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The Wikipedia article on rabbit breeds lists two groups American Rabbit Breeders' Association (ARBA) & the British Rabbit Council (BRC).

Are these the only two groups for defining rabbit breeds?

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Groups like the American Rabbit Breeders and The British Rabbit council work in a way similar to dog breeders associations. For instance, the American Kennel Club recognizes breeds differently than the Continental Kennel Club. Each association has different breeds that may or may not overlap and may not have similar standards. In order for a new breed to be recognized a breed club will form and then create a working standard that the association may or may not recognize.

That being said, breeds such as the Lionhead rabbits are not recognized by the ARBA (American Rabbit Breeders Association). This rabbit is still considered a breed just not recognized at this time. So these clubs do not define breeds, it is the breed club that defines them. Once they wish to get recognized, they will need to work with a parent club such as the ARBA to come up with an agreed upon standard in order to get their breed sanctioned. The lionhead and other rabbit breeds are currently working on ARBA recognition. For instance, one can still show lionhead rabbits at a show if they bring a working standard with them to the show.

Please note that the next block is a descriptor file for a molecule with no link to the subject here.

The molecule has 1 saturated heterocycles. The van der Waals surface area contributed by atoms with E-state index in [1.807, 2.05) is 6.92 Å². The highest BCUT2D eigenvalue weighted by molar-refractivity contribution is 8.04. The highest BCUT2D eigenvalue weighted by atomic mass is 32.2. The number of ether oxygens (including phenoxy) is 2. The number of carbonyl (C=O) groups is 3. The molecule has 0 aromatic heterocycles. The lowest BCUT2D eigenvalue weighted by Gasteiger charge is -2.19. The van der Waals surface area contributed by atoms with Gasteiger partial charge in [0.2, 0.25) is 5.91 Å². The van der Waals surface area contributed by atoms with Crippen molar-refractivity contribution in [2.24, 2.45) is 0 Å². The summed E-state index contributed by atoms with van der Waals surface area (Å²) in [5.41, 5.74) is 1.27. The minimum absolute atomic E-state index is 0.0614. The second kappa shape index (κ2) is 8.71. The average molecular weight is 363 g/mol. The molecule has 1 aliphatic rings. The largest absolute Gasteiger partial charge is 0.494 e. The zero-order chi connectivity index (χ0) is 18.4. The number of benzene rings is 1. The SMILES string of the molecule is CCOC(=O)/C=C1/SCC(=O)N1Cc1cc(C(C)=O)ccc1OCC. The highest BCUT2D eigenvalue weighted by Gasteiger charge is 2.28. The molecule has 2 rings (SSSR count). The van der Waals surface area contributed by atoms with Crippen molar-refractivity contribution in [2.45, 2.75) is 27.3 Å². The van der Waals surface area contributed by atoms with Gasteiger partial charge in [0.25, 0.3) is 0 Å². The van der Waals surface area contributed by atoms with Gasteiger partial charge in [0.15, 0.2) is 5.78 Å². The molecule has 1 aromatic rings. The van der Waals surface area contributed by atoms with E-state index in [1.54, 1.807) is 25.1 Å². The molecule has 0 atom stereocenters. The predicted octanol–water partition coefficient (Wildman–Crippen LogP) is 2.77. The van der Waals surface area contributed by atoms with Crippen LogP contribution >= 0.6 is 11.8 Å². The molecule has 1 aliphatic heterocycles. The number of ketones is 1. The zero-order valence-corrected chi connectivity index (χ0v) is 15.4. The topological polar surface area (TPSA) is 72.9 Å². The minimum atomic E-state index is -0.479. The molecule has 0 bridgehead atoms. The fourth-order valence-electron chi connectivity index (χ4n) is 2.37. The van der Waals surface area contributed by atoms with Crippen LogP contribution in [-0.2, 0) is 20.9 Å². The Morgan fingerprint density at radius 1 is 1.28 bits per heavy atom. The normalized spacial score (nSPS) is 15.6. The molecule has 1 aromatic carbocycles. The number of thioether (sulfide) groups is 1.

The ARBA and the BRC are the largest all breed rabbit associations and are often the governing bodies for hundreds of smaller regional clubs. If your questions is more based on whether the standards created by these clubs are guides for rabbit shows. The answer is yes, most rabbit shows will use either the ARBA's Standard of Perfection or the BRC standards. They do not define the breeds, the breed clubs do that.

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  • The ARBA does approve and regulate changes to the Standards for the breeds. While the clubs are the ones that do the work of putting the standards together it is the ARBA that is the authority and any changes have to be approved by them. – user9 Jan 31 '14 at 15:15

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